At schools where the idea that learning specific current tools = employability doesn’t drive the curriculum quite so hard –- which includes affluent schools with affluent student bodies — students focus on subjects like AI, algorithms, operating systems, robotics, computational biology, distributed computing, software design.  They learn specific currently-popular skills in class projects or paid industry internships where they apply, say, AI to creating Android apps, or software design to creating a new video game.  They don’t seem to have a problem getting good tech jobs after they graduate.  Meanwhile, if a student from a vocationally-focused school wants to transfer to a prestigious one, will they be prepared for the classes at the new school?  Will their credits from the vocationally-focused classes transfer?

Are there tech jobs where hiring managers care mostly that applicants have a list of buzzword Skills O’ the Day, and will seriously consider candidates whose whole CS education is an associate’s degree?  Yep.  What kinds of tech jobs, in general, are those?  The crappy tech jobs.  The code monkey jobs.  The ones that pay less.  The ones with less prestige and less respect.  The ones that get outsourced to developing countries.

I think it’s incredibly important that people be able to get jobs after they graduate from college.  It’s often more important for students from poor or working-class backgrounds, who don’t have family money to fall back on if they don’t get a job right away, so I understand why schools with many such students would be very concerned about employability.  But I worry that focus on vocational training will ironically lead to less employability, and less upward mobility, for the people who need it the most.  I also worry that increased focus on college as preparation for the workforce, which has had consequences already for the humanities and social sciences, will push computer science in the direction of vocational training.

I am not saying that there should be no vocational focus at all in computer science (indeed, some affluent schools have been criticized for not having enough of one) only that there needs to be balance.  The course that I TA is an intro to computer science course focused on game design.  Students learn basic computing and engineering concepts along with skills like how to create their own webpage and how to use game-creation software.  I make a point of talking about how they can use what they’re learning in other fields, like biology or public health or economics, as well, since after all not all of them want to go into computer science.  My hope is that they’ll get something out of it no matter what field they go into, and that if they do want to continue in computer science, they’ll be well-prepared to do so.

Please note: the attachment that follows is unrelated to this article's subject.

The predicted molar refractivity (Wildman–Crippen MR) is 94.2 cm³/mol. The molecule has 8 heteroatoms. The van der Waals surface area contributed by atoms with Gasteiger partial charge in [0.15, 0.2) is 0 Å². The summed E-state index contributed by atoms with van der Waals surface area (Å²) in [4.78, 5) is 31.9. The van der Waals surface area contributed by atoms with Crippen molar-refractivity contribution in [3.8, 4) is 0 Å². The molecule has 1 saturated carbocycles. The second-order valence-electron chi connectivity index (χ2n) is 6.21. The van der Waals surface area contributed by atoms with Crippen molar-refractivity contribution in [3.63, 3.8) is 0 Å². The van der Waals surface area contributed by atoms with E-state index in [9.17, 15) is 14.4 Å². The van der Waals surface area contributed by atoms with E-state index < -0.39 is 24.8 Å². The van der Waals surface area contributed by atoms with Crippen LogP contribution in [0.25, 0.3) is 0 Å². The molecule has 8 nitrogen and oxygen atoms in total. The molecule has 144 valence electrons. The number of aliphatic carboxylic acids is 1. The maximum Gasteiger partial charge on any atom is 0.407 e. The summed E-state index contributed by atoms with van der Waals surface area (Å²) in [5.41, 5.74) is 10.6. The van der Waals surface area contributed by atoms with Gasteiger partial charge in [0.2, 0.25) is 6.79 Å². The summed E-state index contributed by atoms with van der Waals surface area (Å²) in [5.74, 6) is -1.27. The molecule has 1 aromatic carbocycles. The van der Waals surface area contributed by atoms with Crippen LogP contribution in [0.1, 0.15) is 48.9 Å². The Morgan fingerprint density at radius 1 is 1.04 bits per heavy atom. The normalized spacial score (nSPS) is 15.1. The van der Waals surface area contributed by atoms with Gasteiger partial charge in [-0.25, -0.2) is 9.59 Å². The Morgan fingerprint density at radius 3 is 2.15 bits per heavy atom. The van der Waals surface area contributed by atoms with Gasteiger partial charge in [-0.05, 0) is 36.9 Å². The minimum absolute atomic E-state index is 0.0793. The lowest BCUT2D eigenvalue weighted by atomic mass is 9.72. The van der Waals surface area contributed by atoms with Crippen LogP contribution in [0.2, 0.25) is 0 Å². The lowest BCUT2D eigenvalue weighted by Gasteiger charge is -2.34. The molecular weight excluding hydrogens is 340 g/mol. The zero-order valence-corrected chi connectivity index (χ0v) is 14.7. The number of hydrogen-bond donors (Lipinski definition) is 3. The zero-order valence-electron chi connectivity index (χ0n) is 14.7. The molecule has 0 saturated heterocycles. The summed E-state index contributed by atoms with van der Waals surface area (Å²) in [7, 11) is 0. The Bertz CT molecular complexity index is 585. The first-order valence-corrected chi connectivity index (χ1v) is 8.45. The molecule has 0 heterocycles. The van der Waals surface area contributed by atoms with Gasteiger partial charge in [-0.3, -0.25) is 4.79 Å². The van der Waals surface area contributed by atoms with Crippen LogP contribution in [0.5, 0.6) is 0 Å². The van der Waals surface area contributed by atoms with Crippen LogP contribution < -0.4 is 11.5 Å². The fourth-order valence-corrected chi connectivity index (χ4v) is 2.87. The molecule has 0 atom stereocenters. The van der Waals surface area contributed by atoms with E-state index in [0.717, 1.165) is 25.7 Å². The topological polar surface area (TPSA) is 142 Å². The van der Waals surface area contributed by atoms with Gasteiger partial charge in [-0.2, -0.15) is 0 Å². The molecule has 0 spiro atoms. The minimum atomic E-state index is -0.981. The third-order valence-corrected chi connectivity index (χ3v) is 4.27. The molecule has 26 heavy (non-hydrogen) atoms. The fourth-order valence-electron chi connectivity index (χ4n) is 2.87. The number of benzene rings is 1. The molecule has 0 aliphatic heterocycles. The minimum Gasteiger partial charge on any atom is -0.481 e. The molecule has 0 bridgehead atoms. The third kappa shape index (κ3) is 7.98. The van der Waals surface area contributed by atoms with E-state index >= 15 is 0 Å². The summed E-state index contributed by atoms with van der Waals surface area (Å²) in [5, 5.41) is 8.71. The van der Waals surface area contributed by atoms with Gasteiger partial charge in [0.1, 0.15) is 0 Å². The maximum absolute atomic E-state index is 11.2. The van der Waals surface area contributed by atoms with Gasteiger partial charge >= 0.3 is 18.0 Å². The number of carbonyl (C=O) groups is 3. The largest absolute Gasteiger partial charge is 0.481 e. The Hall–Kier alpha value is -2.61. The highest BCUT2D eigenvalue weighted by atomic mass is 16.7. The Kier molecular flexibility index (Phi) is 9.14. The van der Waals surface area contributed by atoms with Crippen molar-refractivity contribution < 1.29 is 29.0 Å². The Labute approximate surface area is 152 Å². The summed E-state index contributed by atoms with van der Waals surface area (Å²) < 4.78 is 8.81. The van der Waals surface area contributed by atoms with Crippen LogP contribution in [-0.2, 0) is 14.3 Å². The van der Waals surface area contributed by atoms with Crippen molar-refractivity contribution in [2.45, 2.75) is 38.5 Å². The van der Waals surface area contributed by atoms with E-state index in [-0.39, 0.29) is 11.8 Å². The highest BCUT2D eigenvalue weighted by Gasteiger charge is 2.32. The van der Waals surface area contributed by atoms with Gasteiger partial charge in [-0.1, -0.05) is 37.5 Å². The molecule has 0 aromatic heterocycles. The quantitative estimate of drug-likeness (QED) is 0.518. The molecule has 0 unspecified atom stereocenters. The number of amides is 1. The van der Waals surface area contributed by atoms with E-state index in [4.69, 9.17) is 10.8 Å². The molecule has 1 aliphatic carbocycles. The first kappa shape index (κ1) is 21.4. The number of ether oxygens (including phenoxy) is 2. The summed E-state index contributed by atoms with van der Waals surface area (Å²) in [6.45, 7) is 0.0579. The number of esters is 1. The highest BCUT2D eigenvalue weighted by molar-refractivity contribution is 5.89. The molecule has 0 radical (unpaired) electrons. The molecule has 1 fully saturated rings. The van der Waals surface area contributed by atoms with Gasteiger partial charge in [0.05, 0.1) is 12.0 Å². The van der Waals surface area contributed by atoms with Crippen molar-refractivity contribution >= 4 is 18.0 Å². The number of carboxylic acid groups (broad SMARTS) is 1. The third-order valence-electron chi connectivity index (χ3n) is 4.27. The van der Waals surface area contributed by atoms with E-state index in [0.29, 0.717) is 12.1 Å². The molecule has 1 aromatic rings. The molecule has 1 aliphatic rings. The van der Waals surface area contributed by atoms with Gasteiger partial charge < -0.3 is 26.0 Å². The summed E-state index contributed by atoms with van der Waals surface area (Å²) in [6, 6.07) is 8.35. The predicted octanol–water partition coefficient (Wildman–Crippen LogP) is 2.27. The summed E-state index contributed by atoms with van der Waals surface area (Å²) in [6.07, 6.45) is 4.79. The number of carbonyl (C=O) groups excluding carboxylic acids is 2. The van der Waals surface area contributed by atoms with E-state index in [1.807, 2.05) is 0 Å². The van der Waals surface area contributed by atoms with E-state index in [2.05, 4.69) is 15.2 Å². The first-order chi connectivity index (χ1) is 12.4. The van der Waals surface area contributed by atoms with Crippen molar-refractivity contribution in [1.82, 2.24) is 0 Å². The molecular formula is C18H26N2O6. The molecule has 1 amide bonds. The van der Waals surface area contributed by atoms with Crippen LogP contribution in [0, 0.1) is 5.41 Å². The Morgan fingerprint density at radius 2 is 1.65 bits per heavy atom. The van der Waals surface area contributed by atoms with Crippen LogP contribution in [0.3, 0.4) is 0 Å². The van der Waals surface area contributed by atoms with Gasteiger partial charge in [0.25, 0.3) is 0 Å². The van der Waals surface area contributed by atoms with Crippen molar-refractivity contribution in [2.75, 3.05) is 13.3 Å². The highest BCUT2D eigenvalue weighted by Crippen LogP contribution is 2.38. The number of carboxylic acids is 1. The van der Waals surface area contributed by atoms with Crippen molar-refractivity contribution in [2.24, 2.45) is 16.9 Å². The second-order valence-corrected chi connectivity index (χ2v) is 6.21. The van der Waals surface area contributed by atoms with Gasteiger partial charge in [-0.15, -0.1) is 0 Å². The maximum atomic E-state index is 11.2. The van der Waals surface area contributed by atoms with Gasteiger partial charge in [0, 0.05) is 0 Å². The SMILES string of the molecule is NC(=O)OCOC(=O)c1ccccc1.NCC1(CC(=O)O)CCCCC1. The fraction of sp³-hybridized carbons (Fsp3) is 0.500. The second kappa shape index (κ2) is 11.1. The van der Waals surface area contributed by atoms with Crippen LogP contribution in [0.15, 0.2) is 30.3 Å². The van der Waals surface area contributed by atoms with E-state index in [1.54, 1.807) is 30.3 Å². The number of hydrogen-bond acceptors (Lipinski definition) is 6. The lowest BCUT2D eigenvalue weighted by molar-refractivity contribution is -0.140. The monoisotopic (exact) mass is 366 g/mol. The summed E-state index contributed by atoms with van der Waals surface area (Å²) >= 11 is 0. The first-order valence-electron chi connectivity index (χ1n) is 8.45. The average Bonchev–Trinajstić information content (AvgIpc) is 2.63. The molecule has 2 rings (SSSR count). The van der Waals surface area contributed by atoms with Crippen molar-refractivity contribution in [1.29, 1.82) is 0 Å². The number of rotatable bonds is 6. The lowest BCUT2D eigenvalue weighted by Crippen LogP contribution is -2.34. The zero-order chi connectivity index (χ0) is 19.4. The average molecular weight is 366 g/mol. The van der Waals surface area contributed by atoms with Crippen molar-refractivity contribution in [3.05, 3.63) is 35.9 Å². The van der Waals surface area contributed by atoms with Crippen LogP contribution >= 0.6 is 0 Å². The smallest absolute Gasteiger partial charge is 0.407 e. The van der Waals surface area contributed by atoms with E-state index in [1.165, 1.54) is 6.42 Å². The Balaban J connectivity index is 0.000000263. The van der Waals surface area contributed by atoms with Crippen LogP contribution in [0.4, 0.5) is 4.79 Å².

On being a tenure-track parasite of adjunct faculty [updated]

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My job, as a tenured associate professor of biology, wouldn’t be possible without a sizable crew of adjunct instructors in my department.

Here is some context about the role of adjuncts in my particular department: At the moment, the ratio of undergraduate majors to tenure-line faculty is about 100:1. This isn’t unprecedented, but is on the higher end of laboratory science departments in public universities. Because we have so few tenure-line faculty, and so many lectures and labs to teach, we hire a slew of adjuncts every semester.

It’s not like the adjuncts are there to make life easier for tenure-line faculty. They’re here to keep the department from falling apart and to teach classes that otherwise we would be unable to teach. One thing that keeps us tenure-line faculty busy is advising. All of our majors required to be advised every semester in half-hour appointments, one-on-one with tenure-line faculty, in order to be able to register for the subsequent semester. In addition to our base teaching assignment of four lecture courses per semester and the standard research and service expectations, we’re worked mighty heavily.

Lest I complain, I am thankful on a daily basis that I am paid a living wage, if below market rate, and I am in a union that has mostly held on to benefits like our parents fathers used to expect from their employers. That’s more than our many adjuncts can say. If it were not for a stroke of tremendous fortune in a very difficult time, I would not be able to be in this position.

While I do have some additional responsibilities that are not expected of our adjuncts, this disparity between job expectations is tiny compared to the massive disparity between our relative pay, benefits and job security. While I would hope to think that the things I offer on top of my teaching (research opportunities and individualized mentorship for a small number of students, external grants to bring money and reputation to the institution, and a meaty role in institutional governance) bring value, I cannot reasonably rationalize that those services justify the massive gap between the my compensation and that of my adjunct colleagues.

I also am conscious that many tenure-line faculty in my university do little to nothing more than some of the adjuncts, skipping out on faculty governance, making themselves unavailable to students outside class, and not providing research opportunities. These faculty are more like adjuncts with a full professor’s paycheck and pension. What’s worse is that I could choose to devolve into such a role with no consequences for my pay, benefits or security of employment.